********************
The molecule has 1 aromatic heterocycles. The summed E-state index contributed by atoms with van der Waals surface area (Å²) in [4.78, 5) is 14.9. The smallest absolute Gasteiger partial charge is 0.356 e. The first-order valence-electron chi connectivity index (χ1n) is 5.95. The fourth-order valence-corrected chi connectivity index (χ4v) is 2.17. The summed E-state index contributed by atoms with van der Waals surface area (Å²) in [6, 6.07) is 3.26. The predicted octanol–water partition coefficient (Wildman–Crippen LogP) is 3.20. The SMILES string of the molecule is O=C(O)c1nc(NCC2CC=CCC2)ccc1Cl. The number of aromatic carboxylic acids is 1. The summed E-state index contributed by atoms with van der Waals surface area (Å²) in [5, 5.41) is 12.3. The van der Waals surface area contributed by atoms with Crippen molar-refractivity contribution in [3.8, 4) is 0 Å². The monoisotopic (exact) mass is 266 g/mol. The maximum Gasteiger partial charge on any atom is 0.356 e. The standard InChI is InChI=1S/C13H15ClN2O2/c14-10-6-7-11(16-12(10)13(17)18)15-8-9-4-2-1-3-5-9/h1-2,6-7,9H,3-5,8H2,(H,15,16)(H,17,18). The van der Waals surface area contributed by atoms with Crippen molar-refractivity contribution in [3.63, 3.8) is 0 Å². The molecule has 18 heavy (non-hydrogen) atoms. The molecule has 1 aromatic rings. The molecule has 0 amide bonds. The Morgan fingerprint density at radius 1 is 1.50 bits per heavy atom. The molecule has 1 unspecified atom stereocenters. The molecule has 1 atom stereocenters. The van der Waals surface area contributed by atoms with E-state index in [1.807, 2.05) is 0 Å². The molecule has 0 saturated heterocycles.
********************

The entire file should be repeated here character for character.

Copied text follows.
The molecule has 1 aromatic heterocycles. The summed E-state index contributed by atoms with van der Waals surface area (Å²) in [4.78, 5) is 14.9. The smallest absolute Gasteiger partial charge is 0.356 e. The first-order valence-electron chi connectivity index (χ1n) is 5.95. The fourth-order valence-corrected chi connectivity index (χ4v) is 2.17. The summed E-state index contributed by atoms with van der Waals surface area (Å²) in [6, 6.07) is 3.26. The predicted octanol–water partition coefficient (Wildman–Crippen LogP) is 3.20. The SMILES string of the molecule is O=C(O)c1nc(NCC2CC=CCC2)ccc1Cl. The number of aromatic carboxylic acids is 1. The summed E-state index contributed by atoms with van der Waals surface area (Å²) in [5, 5.41) is 12.3. The van der Waals surface area contributed by atoms with Crippen molar-refractivity contribution in [3.8, 4) is 0 Å². The monoisotopic (exact) mass is 266 g/mol. The maximum Gasteiger partial charge on any atom is 0.356 e. The standard InChI is InChI=1S/C13H15ClN2O2/c14-10-6-7-11(16-12(10)13(17)18)15-8-9-4-2-1-3-5-9/h1-2,6-7,9H,3-5,8H2,(H,15,16)(H,17,18). The van der Waals surface area contributed by atoms with Crippen molar-refractivity contribution in [3.63, 3.8) is 0 Å². The molecule has 18 heavy (non-hydrogen) atoms. The molecule has 1 aromatic rings. The molecule has 0 amide bonds. The Morgan fingerprint density at radius 1 is 1.50 bits per heavy atom. The molecule has 1 unspecified atom stereocenters. The molecule has 1 atom stereocenters. The van der Waals surface area contributed by atoms with E-state index in [1.807, 2.05) is 0 Å². The molecule has 0 saturated heterocycles.